First hackintosh with Windows dual boot using Intel NUC DC3217BY


My friend recently introduced me to the Intel NUC (DC3217BY). It’s basically a micro form factor barebone system that comes with Intel’s ULV i3 processor (powerful and low power consumpton). I decided to get one, slapped on 8 GB of ram, a 256 GB mSATA SSD, and a Broadcom based half-sized e-PCI network card, and Hackintosh’d it since the processor is similar to what’s in an Apple Macbook Air. Basic instructions for this particular hardware could be found here and here. A generic guide could be found here. For dual booting with Windows, this article and this post helped. This is what I recalled doing to set up:

  • Update the BIOS to the latest version
  • Create a bootable Windows 7 usb drive on Ubuntu using unetbootin (must be version 494) (drive must be formatted to NTFS)
  • Get Mac OS X 10.9.1 (Mavericks) from the Apple App store
  • Download Unibeast and Multibeast at tonymacx86
  • Download Chameleon Wizard
  • Download Kext Installer
  • On an existing machine with Mac OS X, /Applications/Utilities/Disk Utility and a (> 8 GB) usb flash drive to Mac OS Extended (Master Boot Record enabled).
  • Run Unibeast to load the Mac OS X installer on it
  • Copy Multibeast, Chameleon Wizard, and Kext Installer into this flash drive. Download DSDT.aml and the patched AppleIntelFramebufferCapri.kext here and place them on the flash drive as well (these are to get HDMI audio to work).
  • Boot up the flash drive, and boot the installer with the flags -x PCIRootUID=1 GraphicsEnabler=Yes per this post relevant to Mavericks
  • Once the Mac installer is booted, go to the Utilities Menu and launch Disk Utility. Format the hard drive into two partitions. The first should be called “Macintosh HD” and formatted to Mac OS Extended (Journaled) and the second should be called “BOOTCAMP” and formatted to MS-DOS (FAT).
  • Shutdown, insert in the Windows 7 usb, and install Windows on the second partition
  • Boot the Mac usb again, and install Mac OS X on the first partition
  • Boot the Mac usb again, and select to boot into the Mac OS X partition
  • Run Multibeast to do some post-configurations so that the hardware just works (options in image below)
  • Edit the org.chameleon.Boot via Chameleon Wizard per the image below
  • Copy DSDT.aml to /Extra/DSDT.aml
  • Install Kext Installer. Use it to install the patched AppleIntelFramebufferCapri.kext, then use it to rebuild permissions and kext cache. Restart the computer to have HDMI audio working.

Multibeast options: 2014-02-07-multibeast.png

Chameleon Wizard options for org.chameleon.Boot: 2014-02-07-chameleon-wizard.png

What would I do differently now? Consider getting a network card with bluetooth like the Dell DW1702 per this. I’m not sure if my monitor has speakers, so this would enable me to use wireless speakers. Update (8/22/2014): I ordered this wifi + bluetooth card (BCM943225 HMB/AzureWave AW-NB290) as it was cheap and that this guide shows it works well on a Mac after installing toledaARPT.kext from the repo. Now I have both wifi and bluetooth. The Windows driver for this card can be found here (direct link here).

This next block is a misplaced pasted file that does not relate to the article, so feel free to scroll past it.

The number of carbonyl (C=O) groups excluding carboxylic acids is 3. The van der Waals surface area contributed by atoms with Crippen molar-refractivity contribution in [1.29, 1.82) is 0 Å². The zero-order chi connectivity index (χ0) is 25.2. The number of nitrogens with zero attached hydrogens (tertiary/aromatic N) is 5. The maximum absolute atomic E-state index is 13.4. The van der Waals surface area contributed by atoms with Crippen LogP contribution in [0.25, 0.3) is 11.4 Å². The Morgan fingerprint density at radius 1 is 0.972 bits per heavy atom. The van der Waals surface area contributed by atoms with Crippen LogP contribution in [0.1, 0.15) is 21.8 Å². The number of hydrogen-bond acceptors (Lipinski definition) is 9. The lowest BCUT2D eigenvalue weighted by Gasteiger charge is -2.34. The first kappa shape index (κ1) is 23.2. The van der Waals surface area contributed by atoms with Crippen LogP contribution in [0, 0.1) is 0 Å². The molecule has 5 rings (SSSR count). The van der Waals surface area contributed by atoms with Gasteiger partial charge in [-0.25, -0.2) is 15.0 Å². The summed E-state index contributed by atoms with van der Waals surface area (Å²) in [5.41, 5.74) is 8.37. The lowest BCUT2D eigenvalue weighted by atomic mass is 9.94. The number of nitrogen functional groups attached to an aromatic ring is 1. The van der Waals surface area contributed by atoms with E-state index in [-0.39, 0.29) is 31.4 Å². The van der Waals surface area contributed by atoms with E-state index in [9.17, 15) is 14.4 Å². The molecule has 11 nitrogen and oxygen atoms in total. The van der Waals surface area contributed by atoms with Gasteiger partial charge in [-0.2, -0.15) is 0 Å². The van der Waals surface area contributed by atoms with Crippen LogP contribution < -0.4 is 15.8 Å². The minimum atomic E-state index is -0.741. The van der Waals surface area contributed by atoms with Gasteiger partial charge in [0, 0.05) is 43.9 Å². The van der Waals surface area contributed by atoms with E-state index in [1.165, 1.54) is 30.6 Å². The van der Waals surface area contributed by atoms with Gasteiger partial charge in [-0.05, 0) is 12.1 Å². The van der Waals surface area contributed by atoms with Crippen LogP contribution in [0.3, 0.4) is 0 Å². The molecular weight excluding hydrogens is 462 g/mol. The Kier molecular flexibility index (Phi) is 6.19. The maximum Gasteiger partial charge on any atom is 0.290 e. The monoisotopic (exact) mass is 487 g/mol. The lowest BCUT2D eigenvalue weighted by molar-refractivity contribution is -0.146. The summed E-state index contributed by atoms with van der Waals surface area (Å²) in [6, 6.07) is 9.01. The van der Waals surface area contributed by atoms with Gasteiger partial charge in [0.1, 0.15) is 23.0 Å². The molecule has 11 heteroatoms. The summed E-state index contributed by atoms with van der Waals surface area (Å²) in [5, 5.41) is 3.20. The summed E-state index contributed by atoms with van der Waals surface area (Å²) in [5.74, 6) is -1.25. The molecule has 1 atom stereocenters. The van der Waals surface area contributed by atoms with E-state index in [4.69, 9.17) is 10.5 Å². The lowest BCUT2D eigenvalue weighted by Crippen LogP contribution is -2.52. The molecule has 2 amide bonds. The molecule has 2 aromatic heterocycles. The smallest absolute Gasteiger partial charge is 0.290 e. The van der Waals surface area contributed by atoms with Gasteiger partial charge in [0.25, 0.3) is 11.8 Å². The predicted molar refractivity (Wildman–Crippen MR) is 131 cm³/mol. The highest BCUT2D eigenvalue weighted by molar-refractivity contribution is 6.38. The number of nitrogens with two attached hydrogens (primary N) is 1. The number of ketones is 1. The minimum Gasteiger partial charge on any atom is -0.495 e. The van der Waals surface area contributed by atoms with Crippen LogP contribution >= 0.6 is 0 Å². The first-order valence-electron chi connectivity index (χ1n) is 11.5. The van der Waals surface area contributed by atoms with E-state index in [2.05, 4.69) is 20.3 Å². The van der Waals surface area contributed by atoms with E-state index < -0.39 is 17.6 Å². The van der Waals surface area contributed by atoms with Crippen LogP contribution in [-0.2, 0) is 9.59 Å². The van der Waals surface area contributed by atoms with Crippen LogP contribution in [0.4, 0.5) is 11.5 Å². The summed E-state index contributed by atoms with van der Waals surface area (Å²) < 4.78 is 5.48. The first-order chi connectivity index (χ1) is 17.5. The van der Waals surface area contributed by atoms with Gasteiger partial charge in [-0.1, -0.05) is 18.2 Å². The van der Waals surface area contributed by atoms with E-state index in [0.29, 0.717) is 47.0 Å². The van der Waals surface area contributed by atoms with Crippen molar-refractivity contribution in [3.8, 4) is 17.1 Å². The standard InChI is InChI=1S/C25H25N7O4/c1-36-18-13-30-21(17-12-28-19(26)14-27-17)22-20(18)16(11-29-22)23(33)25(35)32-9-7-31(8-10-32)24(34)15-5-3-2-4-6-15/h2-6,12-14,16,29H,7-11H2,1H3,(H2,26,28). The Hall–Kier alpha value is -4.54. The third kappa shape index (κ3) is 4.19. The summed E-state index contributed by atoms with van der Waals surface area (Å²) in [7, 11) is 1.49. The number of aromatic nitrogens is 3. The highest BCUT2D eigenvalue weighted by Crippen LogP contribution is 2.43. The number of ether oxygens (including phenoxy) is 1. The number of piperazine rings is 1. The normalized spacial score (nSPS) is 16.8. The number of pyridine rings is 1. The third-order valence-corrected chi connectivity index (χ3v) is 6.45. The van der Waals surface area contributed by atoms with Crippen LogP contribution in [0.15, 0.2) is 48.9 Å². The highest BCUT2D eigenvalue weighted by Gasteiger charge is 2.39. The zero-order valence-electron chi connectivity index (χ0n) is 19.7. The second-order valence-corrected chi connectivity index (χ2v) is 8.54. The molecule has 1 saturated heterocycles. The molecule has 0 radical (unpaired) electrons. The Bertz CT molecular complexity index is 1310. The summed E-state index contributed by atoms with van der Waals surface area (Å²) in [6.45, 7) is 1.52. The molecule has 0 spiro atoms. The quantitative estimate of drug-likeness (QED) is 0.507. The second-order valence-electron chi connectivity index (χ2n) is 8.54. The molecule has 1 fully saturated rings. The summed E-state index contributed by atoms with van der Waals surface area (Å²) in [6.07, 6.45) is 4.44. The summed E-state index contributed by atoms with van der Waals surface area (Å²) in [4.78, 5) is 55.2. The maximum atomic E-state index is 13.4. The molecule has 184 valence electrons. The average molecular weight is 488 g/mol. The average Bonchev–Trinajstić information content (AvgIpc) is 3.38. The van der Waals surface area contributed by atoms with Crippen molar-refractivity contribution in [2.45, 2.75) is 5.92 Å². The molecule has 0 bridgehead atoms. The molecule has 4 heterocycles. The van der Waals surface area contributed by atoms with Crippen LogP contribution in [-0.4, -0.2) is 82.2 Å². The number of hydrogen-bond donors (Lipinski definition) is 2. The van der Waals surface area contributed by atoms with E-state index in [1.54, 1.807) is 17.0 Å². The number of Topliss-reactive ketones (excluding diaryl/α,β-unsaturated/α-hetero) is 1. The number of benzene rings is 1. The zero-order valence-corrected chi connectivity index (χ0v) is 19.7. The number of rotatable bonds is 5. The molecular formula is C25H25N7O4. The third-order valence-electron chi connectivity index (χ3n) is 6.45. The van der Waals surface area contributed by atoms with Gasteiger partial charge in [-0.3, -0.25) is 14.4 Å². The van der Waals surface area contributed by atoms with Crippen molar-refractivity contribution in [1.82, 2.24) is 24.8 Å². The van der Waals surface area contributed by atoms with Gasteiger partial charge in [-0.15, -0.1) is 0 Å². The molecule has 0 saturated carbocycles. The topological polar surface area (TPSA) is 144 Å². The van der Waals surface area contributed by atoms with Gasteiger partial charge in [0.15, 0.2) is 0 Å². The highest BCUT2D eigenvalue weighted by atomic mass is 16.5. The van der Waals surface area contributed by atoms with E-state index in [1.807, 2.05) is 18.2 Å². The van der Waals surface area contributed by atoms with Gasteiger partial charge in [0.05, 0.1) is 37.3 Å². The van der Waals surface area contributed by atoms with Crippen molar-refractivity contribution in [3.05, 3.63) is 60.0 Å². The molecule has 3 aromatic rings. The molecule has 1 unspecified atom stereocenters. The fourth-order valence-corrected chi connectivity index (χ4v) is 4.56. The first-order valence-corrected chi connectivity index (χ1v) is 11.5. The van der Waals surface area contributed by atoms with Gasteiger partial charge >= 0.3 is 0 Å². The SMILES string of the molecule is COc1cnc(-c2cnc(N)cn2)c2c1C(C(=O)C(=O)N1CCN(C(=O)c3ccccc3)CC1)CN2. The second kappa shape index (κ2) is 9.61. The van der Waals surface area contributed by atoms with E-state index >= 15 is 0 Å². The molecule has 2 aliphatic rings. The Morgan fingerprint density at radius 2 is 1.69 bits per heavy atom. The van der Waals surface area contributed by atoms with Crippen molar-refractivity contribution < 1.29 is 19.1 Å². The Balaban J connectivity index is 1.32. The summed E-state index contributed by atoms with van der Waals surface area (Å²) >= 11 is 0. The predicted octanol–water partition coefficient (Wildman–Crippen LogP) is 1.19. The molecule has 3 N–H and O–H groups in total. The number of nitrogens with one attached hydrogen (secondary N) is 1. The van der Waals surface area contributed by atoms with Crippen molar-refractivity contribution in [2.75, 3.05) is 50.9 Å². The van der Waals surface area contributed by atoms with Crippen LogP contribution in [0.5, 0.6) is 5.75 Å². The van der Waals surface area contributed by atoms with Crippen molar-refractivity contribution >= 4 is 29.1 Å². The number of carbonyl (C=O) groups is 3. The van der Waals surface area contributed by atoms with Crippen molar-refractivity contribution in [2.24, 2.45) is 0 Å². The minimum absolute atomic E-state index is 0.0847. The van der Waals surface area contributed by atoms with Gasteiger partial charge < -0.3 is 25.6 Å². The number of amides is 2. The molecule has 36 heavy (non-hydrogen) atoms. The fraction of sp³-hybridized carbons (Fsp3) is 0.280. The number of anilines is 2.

Now, time to mount the small NUC to the back of my 27″ monitor.

Mac OS X in Linux via VirtualBox (as guest OS)

I recently installed a Windows virtual machine on my Linux laptop. I wanted to test out a virtualized Mac OS X machine via VirtualBox as well (just in case I ever needed to do something that can only be done on a Mac). My main references are this post and this post. Although they virtualize on a Windows host machine, it also worked on my Ubuntu 10.10 host laptop.

Things I needed:

  1. A Mac OS X 10.6 (snow leopard) installation dvd (RETAIL version, not the one that comes with the Apple machine). Buy a copy and rip it to iso.
  2. nawcom ModCD to be able to boot the installation DVD. The EFI that came with VirtualBox and the Empire EFI from the first post did not work.
  3. The latest myHack. I used version 1.1 (r123). Install this before the Apple update.
  4. Mac OS X 10.6.5 Update. Don’t do OS upgrade via the Automatic Updater, and don’t update without consulting the myHack website; things can break.

Some notes to myself:

  1. When creating the hard drive, use “dynamic” and just make it as big as possible. I originally did 20gigs and had to re-do to 100gigs. Since it is dynamic, you won’t take up space on your host system until you the space get filled up on the guest. Although there is a way to resize the hard drive on a Windows guest, I wasn’t able to do so on the Mac guest (different filesystem and there is that boot loader issue). Looking back in hindsight, I should’ve just made it 500gigs and move the virtualization on an external disk if I ever reach that (I highly doubt it!).
  2. To access files on the host, set up samba on the host and connect to it on the guest.
  3. I used dmg2img to convert dmg to iso (when needed).
  4. Follow the second post to change the resolution (modify /Extra/ and run =VBoxManage setextradata “MacOSX64″ “CustomVideoMode1″ “1366x768x32″= on the host). “1366x768x32″ is the resolution on my Toshiba Portege R705 running Ubuntu 10.10. Now I can go fullscreen.
  5. Sound most likely won’t work. I have no use for it anyways.

Good luck. I hope I won’t have to use it much, but it’s nice to do everything in one machine, running inside of Linux (as opposed to having multi-boot).